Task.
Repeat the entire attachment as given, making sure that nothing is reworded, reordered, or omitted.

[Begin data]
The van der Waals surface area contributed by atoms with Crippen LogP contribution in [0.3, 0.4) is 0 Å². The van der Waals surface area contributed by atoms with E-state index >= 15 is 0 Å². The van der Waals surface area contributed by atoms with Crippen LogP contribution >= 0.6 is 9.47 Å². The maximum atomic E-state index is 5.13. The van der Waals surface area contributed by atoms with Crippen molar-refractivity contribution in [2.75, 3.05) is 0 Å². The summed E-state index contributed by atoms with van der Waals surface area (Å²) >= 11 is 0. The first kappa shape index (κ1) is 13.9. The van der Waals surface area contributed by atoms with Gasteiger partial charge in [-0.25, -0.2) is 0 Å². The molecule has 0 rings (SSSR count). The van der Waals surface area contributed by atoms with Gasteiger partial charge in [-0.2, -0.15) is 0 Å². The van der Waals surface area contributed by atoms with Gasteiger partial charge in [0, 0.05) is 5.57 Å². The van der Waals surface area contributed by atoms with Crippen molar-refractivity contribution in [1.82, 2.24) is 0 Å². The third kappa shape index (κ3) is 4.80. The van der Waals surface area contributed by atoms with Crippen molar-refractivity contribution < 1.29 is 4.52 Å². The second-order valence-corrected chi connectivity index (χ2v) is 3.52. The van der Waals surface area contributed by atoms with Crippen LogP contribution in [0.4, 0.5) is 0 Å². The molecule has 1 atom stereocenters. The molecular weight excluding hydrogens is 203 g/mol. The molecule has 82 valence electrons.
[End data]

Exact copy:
The van der Waals surface area contributed by atoms with Crippen LogP contribution in [0.3, 0.4) is 0 Å². The van der Waals surface area contributed by atoms with E-state index >= 15 is 0 Å². The van der Waals surface area contributed by atoms with Crippen LogP contribution >= 0.6 is 9.47 Å². The maximum atomic E-state index is 5.13. The van der Waals surface area contributed by atoms with Crippen molar-refractivity contribution in [2.75, 3.05) is 0 Å². The summed E-state index contributed by atoms with van der Waals surface area (Å²) >= 11 is 0. The first kappa shape index (κ1) is 13.9. The van der Waals surface area contributed by atoms with Gasteiger partial charge in [-0.25, -0.2) is 0 Å². The molecule has 0 rings (SSSR count). The van der Waals surface area contributed by atoms with Gasteiger partial charge in [-0.2, -0.15) is 0 Å². The van der Waals surface area contributed by atoms with Gasteiger partial charge in [0, 0.05) is 5.57 Å². The van der Waals surface area contributed by atoms with Crippen molar-refractivity contribution in [1.82, 2.24) is 0 Å². The third kappa shape index (κ3) is 4.80. The van der Waals surface area contributed by atoms with Crippen molar-refractivity contribution < 1.29 is 4.52 Å². The second-order valence-corrected chi connectivity index (χ2v) is 3.52. The van der Waals surface area contributed by atoms with Crippen LogP contribution in [0.4, 0.5) is 0 Å². The molecule has 1 atom stereocenters. The molecular weight excluding hydrogens is 203 g/mol. The molecule has 82 valence electrons.